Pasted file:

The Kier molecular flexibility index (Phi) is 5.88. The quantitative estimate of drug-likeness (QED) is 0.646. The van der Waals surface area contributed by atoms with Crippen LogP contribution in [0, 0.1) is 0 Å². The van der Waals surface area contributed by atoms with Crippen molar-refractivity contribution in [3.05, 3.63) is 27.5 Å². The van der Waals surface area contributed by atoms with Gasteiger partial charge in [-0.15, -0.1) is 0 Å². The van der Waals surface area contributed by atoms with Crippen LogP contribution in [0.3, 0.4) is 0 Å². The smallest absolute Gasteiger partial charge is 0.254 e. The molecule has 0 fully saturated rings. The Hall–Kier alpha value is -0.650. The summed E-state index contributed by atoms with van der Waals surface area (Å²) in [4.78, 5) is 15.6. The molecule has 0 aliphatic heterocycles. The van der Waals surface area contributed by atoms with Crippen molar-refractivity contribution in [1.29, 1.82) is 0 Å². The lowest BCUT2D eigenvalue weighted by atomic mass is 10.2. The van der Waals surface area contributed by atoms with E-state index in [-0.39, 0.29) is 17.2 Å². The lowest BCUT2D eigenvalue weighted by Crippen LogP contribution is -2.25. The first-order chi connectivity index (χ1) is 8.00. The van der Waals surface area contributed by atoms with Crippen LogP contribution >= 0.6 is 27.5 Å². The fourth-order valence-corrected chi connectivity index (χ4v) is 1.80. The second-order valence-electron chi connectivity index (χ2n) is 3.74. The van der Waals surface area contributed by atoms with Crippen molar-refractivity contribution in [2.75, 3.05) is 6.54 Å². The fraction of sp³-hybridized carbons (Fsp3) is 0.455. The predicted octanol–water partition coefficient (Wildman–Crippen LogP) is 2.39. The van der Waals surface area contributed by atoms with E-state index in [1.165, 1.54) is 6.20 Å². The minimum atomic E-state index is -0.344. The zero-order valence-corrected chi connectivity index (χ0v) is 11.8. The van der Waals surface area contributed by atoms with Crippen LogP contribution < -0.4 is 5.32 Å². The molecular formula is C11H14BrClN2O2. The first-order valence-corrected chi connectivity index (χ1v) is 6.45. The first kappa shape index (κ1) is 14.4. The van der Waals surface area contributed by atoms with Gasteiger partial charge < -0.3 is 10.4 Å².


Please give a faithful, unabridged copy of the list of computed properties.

The Kier molecular flexibility index (Phi) is 5.88. The quantitative estimate of drug-likeness (QED) is 0.646. The van der Waals surface area contributed by atoms with Crippen LogP contribution in [0, 0.1) is 0 Å². The van der Waals surface area contributed by atoms with Crippen molar-refractivity contribution in [3.05, 3.63) is 27.5 Å². The van der Waals surface area contributed by atoms with Gasteiger partial charge in [-0.15, -0.1) is 0 Å². The van der Waals surface area contributed by atoms with Crippen LogP contribution in [0.3, 0.4) is 0 Å². The smallest absolute Gasteiger partial charge is 0.254 e. The molecule has 0 fully saturated rings. The Hall–Kier alpha value is -0.650. The summed E-state index contributed by atoms with van der Waals surface area (Å²) in [4.78, 5) is 15.6. The molecule has 0 aliphatic heterocycles. The van der Waals surface area contributed by atoms with Crippen molar-refractivity contribution in [1.29, 1.82) is 0 Å². The lowest BCUT2D eigenvalue weighted by atomic mass is 10.2. The van der Waals surface area contributed by atoms with E-state index in [-0.39, 0.29) is 17.2 Å². The lowest BCUT2D eigenvalue weighted by Crippen LogP contribution is -2.25. The first-order chi connectivity index (χ1) is 8.00. The van der Waals surface area contributed by atoms with Crippen LogP contribution >= 0.6 is 27.5 Å². The fourth-order valence-corrected chi connectivity index (χ4v) is 1.80. The second-order valence-electron chi connectivity index (χ2n) is 3.74. The van der Waals surface area contributed by atoms with Crippen molar-refractivity contribution in [2.75, 3.05) is 6.54 Å². The fraction of sp³-hybridized carbons (Fsp3) is 0.455. The predicted octanol–water partition coefficient (Wildman–Crippen LogP) is 2.39. The van der Waals surface area contributed by atoms with E-state index in [1.165, 1.54) is 6.20 Å². The minimum atomic E-state index is -0.344. The zero-order valence-corrected chi connectivity index (χ0v) is 11.8. The van der Waals surface area contributed by atoms with Crippen LogP contribution < -0.4 is 5.32 Å². The molecular formula is C11H14BrClN2O2. The first-order valence-corrected chi connectivity index (χ1v) is 6.45. The first kappa shape index (κ1) is 14.4. The van der Waals surface area contributed by atoms with Gasteiger partial charge < -0.3 is 10.4 Å².